NBC: Record level of sick or injured California seals and sea lions turning up — “The numbers are extraordinary” — “Scientists worried… The worst kind of perfect storm” — Pups should be weighing 2 or 3 times as much, “severely malnourished” (VIDEO)
Published: April 18th, 2014 at 11:10 pm ET
NBC Bay Area, Apr. 18, 2014: Seals and sea lions in California are turning up sick or injured at a record pace this year. Sausalito’s Marine Mammal Center has more animals in its care right now than ever before in its 39-year history. There are three factors at play: First of all, this is the time of year when pups get stranded or separated from their mothers for an unknown reason. Also last year’s sea lion epidemic sent malnourished, sick pups onto California shores at record levels. On top of that, a Monterey Bay algae bloom is making a lot of animals sick. Experts say it’s creating the worst kind of perfect storm.
NBC Southern California, Apr. 17, 2014: Scientists Worry Sea Lion Epidemic May Return […] Marine scientists are worried about the increasing number of sick, often severely malnourished, sea lions showing up at a San Pedro care facility. […] An increase in the number of stranded sea lion pups in Southern California has scientists and marine mammal experts asking the question, “Could it be happening again?” […] The center was caring for more than 200 mammals Thursday, most of them California sea lion pups. […] During a normal year, in comparison, the center takes in about 250 animals total. […] Experts hope what they were dealing with last year was an anomaly rather than a new normal for California’s sea lion pup population.
Kaitlin Rixon, National Marine Mammal Foundation volunteer: “Right now, when we are doing intake, we are seeing the sea lion pups to be around 20 pounds. They should be around 50 pounds, so they are severely malnourished.”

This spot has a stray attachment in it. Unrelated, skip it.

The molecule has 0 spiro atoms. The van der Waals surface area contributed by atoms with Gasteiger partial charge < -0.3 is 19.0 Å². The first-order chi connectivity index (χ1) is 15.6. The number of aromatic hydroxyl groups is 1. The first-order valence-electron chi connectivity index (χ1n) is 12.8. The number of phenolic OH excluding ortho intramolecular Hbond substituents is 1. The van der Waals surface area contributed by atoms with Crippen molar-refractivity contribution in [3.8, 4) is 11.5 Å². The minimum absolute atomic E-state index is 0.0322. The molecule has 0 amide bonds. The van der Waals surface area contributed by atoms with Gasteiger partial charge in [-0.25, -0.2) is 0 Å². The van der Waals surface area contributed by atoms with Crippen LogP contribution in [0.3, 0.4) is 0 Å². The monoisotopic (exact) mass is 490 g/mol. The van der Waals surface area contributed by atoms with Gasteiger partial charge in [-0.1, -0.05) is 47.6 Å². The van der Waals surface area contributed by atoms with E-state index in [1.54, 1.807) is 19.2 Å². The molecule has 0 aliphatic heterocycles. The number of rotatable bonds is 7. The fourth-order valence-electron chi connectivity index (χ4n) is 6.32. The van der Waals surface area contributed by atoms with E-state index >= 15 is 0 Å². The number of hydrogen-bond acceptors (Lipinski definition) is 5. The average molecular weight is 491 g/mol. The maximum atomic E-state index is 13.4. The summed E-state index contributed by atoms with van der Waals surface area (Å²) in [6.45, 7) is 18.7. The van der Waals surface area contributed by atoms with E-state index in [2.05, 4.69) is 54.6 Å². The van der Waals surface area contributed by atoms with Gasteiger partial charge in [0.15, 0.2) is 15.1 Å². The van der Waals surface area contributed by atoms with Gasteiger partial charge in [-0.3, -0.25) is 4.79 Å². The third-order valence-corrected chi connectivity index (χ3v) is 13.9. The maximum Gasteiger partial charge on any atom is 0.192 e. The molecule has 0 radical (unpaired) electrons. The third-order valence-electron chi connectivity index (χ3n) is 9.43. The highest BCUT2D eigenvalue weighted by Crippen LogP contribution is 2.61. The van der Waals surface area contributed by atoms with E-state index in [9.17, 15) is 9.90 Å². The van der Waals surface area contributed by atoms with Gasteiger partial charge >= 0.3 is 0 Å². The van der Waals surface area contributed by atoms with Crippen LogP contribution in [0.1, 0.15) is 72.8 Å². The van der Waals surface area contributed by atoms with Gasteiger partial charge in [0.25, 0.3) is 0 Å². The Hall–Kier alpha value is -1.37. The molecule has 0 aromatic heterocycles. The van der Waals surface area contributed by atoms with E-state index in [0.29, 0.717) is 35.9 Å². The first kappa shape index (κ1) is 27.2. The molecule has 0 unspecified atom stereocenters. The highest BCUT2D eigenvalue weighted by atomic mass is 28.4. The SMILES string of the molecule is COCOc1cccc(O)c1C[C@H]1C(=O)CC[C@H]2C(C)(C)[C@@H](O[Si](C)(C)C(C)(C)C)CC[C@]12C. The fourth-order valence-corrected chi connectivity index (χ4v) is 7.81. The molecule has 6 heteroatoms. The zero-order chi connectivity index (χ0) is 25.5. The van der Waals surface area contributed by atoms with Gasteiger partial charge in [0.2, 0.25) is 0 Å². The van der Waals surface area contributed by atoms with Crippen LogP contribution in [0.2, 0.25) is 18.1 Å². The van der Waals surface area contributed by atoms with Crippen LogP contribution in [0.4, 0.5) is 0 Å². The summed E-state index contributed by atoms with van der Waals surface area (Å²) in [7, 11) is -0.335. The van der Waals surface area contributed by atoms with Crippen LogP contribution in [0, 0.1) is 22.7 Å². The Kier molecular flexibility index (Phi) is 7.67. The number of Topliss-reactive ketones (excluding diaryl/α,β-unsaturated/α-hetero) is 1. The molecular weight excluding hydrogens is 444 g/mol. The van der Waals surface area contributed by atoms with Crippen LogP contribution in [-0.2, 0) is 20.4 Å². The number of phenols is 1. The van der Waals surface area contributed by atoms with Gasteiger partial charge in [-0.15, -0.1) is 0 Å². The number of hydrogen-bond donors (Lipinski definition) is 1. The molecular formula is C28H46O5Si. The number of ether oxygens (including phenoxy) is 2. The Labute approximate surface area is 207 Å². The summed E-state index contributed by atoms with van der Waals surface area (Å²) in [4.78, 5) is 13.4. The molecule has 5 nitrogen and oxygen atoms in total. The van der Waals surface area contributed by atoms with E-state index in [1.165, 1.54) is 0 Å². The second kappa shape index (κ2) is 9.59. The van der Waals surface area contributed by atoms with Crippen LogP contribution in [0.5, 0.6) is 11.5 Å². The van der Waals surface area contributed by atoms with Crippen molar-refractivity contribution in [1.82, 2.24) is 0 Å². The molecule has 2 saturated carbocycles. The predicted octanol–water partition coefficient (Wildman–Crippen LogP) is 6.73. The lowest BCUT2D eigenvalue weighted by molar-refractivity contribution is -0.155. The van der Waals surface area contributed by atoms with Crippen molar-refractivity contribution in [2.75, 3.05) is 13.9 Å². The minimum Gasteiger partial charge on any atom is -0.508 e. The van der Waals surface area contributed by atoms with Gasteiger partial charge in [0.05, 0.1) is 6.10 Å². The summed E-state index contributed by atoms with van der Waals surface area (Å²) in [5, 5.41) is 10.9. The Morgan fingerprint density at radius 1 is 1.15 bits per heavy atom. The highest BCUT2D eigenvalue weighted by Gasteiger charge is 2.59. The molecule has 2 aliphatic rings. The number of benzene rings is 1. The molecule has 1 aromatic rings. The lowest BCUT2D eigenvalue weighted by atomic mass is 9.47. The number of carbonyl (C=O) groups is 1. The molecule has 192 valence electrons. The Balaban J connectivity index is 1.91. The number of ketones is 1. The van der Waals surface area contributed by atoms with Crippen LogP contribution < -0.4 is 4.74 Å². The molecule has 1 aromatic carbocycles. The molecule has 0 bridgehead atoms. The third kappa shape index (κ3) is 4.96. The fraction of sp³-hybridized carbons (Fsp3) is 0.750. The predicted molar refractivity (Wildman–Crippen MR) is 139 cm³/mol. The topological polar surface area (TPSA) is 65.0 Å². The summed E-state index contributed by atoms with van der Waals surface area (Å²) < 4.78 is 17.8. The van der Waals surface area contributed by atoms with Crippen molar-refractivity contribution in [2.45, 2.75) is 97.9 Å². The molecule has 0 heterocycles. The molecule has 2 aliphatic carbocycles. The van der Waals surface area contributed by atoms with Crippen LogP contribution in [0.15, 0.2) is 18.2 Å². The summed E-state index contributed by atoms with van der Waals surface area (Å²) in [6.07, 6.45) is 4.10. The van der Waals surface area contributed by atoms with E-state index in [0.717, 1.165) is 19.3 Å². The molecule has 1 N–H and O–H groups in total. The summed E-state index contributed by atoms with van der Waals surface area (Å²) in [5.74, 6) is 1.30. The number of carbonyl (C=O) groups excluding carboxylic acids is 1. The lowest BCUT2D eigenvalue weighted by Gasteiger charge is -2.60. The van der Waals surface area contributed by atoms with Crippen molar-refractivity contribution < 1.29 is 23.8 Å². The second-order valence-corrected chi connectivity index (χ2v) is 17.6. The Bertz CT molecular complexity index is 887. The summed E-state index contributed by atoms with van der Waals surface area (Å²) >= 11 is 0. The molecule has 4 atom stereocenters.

David Bard, director of Marine Mammal Care Center in San Pedro: “It was definitely linked to food availability or the distribution of their normal food source last year.[…] Is it related to human activity along the coastline […] or is it something of a natural source?”
Jeff Boehm, Marine Mammal Center in Sausalito: The numbers are extraordinary […] “Out of the gates this year, it’s a record-setting pace. We don’t know what May is going to bring us yet. We don’t what June is going to bring us yet. We’ve had peaks of activity as late as October.”
CBS San Francisco: Record number of sick seals & sea lions — Doctor: A lot with “large pockets of green and yellow puss all over their body” (PHOTO & VIDEOS)
Published: April 20th, 2014 at 4:49 pm ET
CBS San Francisco, Apr. 16, 2014: Marine Mammal Center Says More Animals In Need Than Ever Before […] Walking among the pens of California sea lions, elephant seals and harbor seals, Marine Mammal Center spokeswoman Laura Sherr said they expect to have 200 mammals by the end of the week, which will be a per-day record.
KCBS Radio, Apr. 16, 2014 — Marine Mammal Center spokeswoman Laura Sherr: “Right now we have in hand, live animals, 194.” […] The previous per day record for patients at the facility was 179. >> Full broadcast here
USC Impact, Kaysie Ellingson, Mar. 27, 2014: An environmental problem threatens the lives of sea lions on the California coast
At 8:30 in
Rescue and rehabilitation wasn’t the [California Wildlife Center’s] only responsibility. Much of their work dealt with the pups that had died.